on 1 September 2004
O-Zone's single "Dragostea din tei" was released in Romania 1 year ago and was a smashing hit. But maybe you don't know that their first success was "Despre tine". They are about to release it this autumn in Europe. It's going to be #1, I can guarantee (it broke the tops in Romania 2 years ago). And "De ce plang chitarele" it's going to follow (this one was released this year in Romania, but it will boom later in Europe). So you're gonne hear more from this band. Europe, get ready for Romania!
on 19 July 2004
I am so upset with Americans and their refusal of all things "foreign" - I reside in new york city and yet only this week heard this song, only because I happened to be listening to the Welsh Top 40 on BBC Radio online whilst slaving away at my office at 12 midnight. Bright, lovely, catchy, optimistic tune!
on 23 June 2004
This is the 1st cd-single I've bought in 7 years.Why?Because it is one of those songs that makes you feel happy and you can't help humming along to.An awesome pop record.
Altogether now....."Vrei sa pleci dar nu ma,nu ma iei,nu ma,nu ma iei,nu ma,nu ma nu mai iei....."!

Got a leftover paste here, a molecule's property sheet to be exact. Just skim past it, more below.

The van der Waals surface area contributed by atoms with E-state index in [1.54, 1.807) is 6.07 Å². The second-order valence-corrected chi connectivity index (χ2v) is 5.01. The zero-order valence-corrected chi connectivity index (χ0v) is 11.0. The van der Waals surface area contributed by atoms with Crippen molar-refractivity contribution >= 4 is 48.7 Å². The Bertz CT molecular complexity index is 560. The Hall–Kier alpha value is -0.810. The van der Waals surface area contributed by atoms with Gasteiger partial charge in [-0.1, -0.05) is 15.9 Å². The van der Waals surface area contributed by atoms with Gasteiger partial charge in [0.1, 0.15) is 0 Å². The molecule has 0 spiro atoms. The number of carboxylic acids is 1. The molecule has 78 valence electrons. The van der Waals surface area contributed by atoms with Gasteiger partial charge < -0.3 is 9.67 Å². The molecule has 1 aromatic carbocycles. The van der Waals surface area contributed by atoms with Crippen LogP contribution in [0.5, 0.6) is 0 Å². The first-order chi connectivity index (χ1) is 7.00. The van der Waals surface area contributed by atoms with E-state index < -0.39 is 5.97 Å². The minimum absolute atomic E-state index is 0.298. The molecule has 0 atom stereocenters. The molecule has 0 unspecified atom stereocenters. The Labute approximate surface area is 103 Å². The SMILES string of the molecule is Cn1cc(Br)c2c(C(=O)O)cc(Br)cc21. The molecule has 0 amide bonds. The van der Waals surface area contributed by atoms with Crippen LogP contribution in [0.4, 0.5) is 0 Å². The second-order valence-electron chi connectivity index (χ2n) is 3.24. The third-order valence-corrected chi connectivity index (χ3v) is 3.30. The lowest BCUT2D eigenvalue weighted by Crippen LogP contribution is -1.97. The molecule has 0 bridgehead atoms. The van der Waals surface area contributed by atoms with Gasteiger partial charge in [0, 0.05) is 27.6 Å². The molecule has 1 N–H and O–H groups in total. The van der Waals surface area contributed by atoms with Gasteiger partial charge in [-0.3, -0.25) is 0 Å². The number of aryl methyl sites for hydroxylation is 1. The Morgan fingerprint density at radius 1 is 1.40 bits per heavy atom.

on 8 September 2004
Now be honest who went on holiday and could not stop listening to this? - its just the best tune to get ready to!
Very catch and really addictive..... so much so that Im trying to find the album from these Romanians. Its proving hard as there is a battle over the rights of this song at present (its actually a love song according to translations of lyrics!)
Hallo, Slaut.........no ma noma naiiiiiiiiiiiiiii!
on 20 July 2014
Vibrant, delightful, cheeky, 'Dragostea DinTei' is always a pleasure to listen to. It is really the crisp, clear quality of the vocals that makes this track, while the background beat is also compelling. I thoroughly enjoy the graphics, which again show the crisp new quality that rocketed this production to fame out of nowhere.
I have an issue with the online translations of this song, however, which I would like to air. Perhaps someone who takes pride in the Romanian language would care to comment? Since 'Dragosteia Din Tei' is sung in Romanian, I was interested to read the lyrics in English translation. Imagine my astonishment when I found that there are several English versions, each with a vastly different meaning from the others! How can one Romanian word, such as 'duc' (as in 'haiduc') mean both 'Duke' and 'outlaw' at the same time?! I think the translators have done a weak job and it is a pity.